Joseph J.Y. Sung, MD, PhD; James Y.W. Lau, MD; Jessica Y.L. Ching, MPH; Justin C.Y. Wu, MD; Yuk T. Lee, MD; Philip W.Y. Chiu, MD; Vincent K.S. Leung, MD; Vincent W.S. Wong, MD; Francis K.L. Chan, MD
Sung JJ, Lau JY, Ching JY, Wu JC, Lee YT, Chiu PW, et al. Continuation of Low-Dose Aspirin Therapy in Peptic Ulcer Bleeding: A Randomized Trial. Ann Intern Med. 2010;152:1-9. doi: 10.7326/0003-4819-152-1-201001050-00179
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Published: Ann Intern Med. 2010;152(1):1-9.
It is uncertain whether aspirin therapy should be continued after endoscopic hemostatic therapy in patients who develop peptic ulcer bleeding while receiving low-dose aspirin.
To test that continuing aspirin therapy with proton-pump inhibitors after endoscopic control of ulcer bleeding was not inferior to stopping aspirin therapy, in terms of recurrent ulcer bleeding in adults with cardiovascular or cerebrovascular diseases.
A parallel randomized, placebo-controlled noninferiority trial, in which both patients and clinicians were blinded to treatment assignment, was conducted from 2003 to 2006 by using computer-generated numbers in concealed envelopes. (ClinicalTrials.gov registration number: NCT00153725)
A tertiary endoscopy center.
Low-dose aspirin recipients with peptic ulcer bleeding.
78 patients received aspirin, 80 mg/d, and 78 received placebo for 8 weeks immediately after endoscopic therapy. All patients received a 72-hour infusion of pantoprazole followed by oral pantoprazole. All patients completed follow-up.
The primary end point was recurrent ulcer bleeding within 30 days confirmed by endoscopy. Secondary end points were all-cause and specific-cause mortality in 8 weeks.
156 patients were included in an intention-to-treat analysis. Three patients withdrew from the trial before finishing follow-up. Recurrent ulcer bleeding within 30 days was 10.3% in the aspirin group and 5.4% in the placebo group (difference, 4.9 percentage points [95% CI, âˆ’3.6 to 13.4 percentage points]). Patients who received aspirin had lower all-cause mortality rates than patients who received placebo (1.3% vs. 12.9%; difference, 11.6 percentage points [CI, 3.7 to 19.5 percentage points]). Patients in the aspirin group had lower mortality rates attributable to cardiovascular, cerebrovascular, or gastrointestinal complications than patients in the placebo group (1.3% vs. 10.3%; difference, 9 percentage points [CI, 1.7 to 16.3 percentage points]).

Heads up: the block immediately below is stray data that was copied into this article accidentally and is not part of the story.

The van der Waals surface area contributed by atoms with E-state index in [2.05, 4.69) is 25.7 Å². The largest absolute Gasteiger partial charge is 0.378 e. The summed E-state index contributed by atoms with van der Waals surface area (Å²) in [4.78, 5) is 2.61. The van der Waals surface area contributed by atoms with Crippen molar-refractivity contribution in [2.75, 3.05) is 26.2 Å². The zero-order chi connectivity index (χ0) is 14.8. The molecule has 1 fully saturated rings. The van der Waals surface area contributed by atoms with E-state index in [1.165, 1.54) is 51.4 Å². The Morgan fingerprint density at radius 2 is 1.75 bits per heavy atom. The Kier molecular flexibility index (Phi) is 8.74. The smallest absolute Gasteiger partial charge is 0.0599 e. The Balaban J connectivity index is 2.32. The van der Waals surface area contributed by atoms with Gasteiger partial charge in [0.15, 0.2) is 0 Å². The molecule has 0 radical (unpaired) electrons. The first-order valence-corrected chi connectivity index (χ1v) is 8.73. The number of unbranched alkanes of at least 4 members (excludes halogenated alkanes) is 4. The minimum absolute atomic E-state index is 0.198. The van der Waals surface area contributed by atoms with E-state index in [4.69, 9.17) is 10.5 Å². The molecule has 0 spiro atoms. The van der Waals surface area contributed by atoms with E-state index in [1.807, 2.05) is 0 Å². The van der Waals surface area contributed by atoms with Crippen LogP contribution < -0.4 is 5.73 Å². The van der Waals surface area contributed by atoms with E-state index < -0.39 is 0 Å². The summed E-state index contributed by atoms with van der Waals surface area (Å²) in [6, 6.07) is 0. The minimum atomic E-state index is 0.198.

The sample size is relatively small, and only low-dose aspirin, 80 mg, was used. Two patients with recurrent bleeding in the placebo group did not have further endoscopy.
Among low-dose aspirin recipients who had peptic ulcer bleeding, continuous aspirin therapy may increase the risk for recurrent bleeding but potentially reduces mortality rates. Larger trials are needed to confirm these findings.
Institute of Digestive Disease, Chinese University of Hong Kong.
What happens if patients who take aspirin to prevent cardiovascular disease continue to take it after an acute gastrointestinal bleeding event?
This trial included 156 adults with cardiovascular disease, history of aspirin use, and acute peptic ulcer bleeding. Immediately after successful endoscopic treatment, they were randomly assigned to receive low-dose aspirin (80 mg/d) or placebo for 8 weeks. All patients also received pantoprazole. More aspirin recipients than placebo recipients (10% vs. 5%) had recurrent ulcer bleeding within 30 days, although fewer aspirin recipients died (1% vs. 13%).
The study was small. Some deaths in the placebo group were from causes not normally prevented by aspirin.
NSAID = nonsteroidal anti-inflammatory drug; OTC = over the counter.
* High-risk stigmata of hemorrhage included active spurting or oozing ulcer or ulcer showing protuberant vessel or adherent blood clot.
Solid circles indicate censoring. GI = gastrointestinal.
Solid circles indicate censoring. CVA = cerebrovascular; CVS = cardiovascular; GI = gastrointestinal.
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Gastroenterology/Hepatology, Peptic Disease, Peptic Ulcer.
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